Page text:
Amelia Earhart once stayed and the Stonewall Jackson Hotel and surely enjoyed the view of the city from her window. Overlooking downtown and next door to the wonderful American Shakespeare Center, the Stonewall Jackson is easy walking distance to fine restaurants, cool boutiques and a vibrant arts district. Watch live glass blowing at Sunspots Studios and bring home a treasured piece of art.

 

Robert E. Lee Hotel

Robert E. Lee Hotel

LEXINGTON

With its mountain views and central location, the Robert E. Lee Hotel is a perfect location for exploring one of the South’s most honored small towns. Two historic universities border downtown, lending a vibrancy that complements the surprising cool vibe of downtown cafes, art boutiques, fashion shops and even a downtown brewery. There’s history, too, and plenty of it. The famous Confederate general for whom the hotel is named is buried nearby as is Stonewall Jackson. A number of very well-known people are alumni of the colleges. Keep an eye peeled – you may see one of them enjoying downtown.

 

Hotel Roanoke

Hotel Roanoke

ROANOKE

The Hotel Roanoke traces its roots to before the Civil War and has served this city for generations. The hotel is a jewel, with a traditional palm court with murals, fine and casual dining and in-room spa services. An easy walk brings visitors to a vibrantly alive downtown with one of Virginia’s best open air markets along with lots of shopping and dining. Don’t miss Center in the Square or the Taubman Museum of Art. Train buffs love the O. Winston Link Museum and the Virginia Museum of Transportation.

 

Bolling Wilson Hotel

Bolling Wilson Hotel

—  WYTHEVILLE

The newest addition to this group is the Bolling Wilson Hotel. Originally the George Wythe Hotel, with its rebirth the hotel changed its name for the First Lady who was born across the street. Edith Bolling married Woodrow Wilson, America’s 28th president, while he was in office. The new First Lady exercised much influence in the White House as her husband’s health faded and she is credited with setting a standard for women in Washington. To learn more about her visit the museum in her birthplace. Have your picture taken by the “Big Pencil” in front of Wytheville Office Supply.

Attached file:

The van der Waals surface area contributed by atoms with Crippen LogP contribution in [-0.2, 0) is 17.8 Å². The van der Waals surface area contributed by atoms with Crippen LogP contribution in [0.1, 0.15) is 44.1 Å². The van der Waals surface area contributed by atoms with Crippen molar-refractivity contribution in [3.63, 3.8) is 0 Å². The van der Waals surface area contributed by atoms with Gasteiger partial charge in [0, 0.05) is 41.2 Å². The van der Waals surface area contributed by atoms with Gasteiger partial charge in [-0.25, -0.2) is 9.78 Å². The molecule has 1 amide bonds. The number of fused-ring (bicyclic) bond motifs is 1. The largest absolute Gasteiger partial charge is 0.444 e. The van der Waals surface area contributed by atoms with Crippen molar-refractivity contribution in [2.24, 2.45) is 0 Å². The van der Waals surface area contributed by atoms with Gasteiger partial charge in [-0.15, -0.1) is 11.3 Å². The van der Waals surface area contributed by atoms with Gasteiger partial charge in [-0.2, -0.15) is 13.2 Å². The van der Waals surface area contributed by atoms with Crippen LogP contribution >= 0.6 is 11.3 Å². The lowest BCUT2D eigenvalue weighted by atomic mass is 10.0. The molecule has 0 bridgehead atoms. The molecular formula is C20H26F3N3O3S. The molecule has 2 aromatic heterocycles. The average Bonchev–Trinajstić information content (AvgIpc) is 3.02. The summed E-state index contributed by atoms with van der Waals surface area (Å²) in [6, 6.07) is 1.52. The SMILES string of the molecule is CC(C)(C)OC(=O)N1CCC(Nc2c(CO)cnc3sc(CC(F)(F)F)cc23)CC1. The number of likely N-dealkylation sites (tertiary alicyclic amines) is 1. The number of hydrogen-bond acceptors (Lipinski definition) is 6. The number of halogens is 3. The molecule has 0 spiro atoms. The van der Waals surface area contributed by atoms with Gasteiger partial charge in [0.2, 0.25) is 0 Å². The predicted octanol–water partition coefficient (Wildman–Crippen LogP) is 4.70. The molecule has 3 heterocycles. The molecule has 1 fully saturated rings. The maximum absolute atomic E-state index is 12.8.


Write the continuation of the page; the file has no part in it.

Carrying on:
General Francis Marion Hotel

General Francis Marion Hotel

MARION

Downtown Marion is in the middle of a wonderful renaissance thanks in no small part to the presence of the General Francis Marion Hotel. Lovingly restored a decade ago, the hotel has helped spawn a resurgence of downtown. Great new restaurants and shops are springing up around the hotel, joining favorites such as Wolfe’s BBQ. There’s even a downtown moonshine distillery that offers tastings and other goodies. Another restored jewel of downtown is the fabulous Lincoln Theatre, the only surviving Mayan Revival theater east of the Mississippi. The Lincoln is home to Song of the Mountains, the award-winning concert series syndicated on PBS, and hosts live theater and national musical touring acts.

 

The Martha Hotel & Spa, Abingdon, VirginiaABINGDON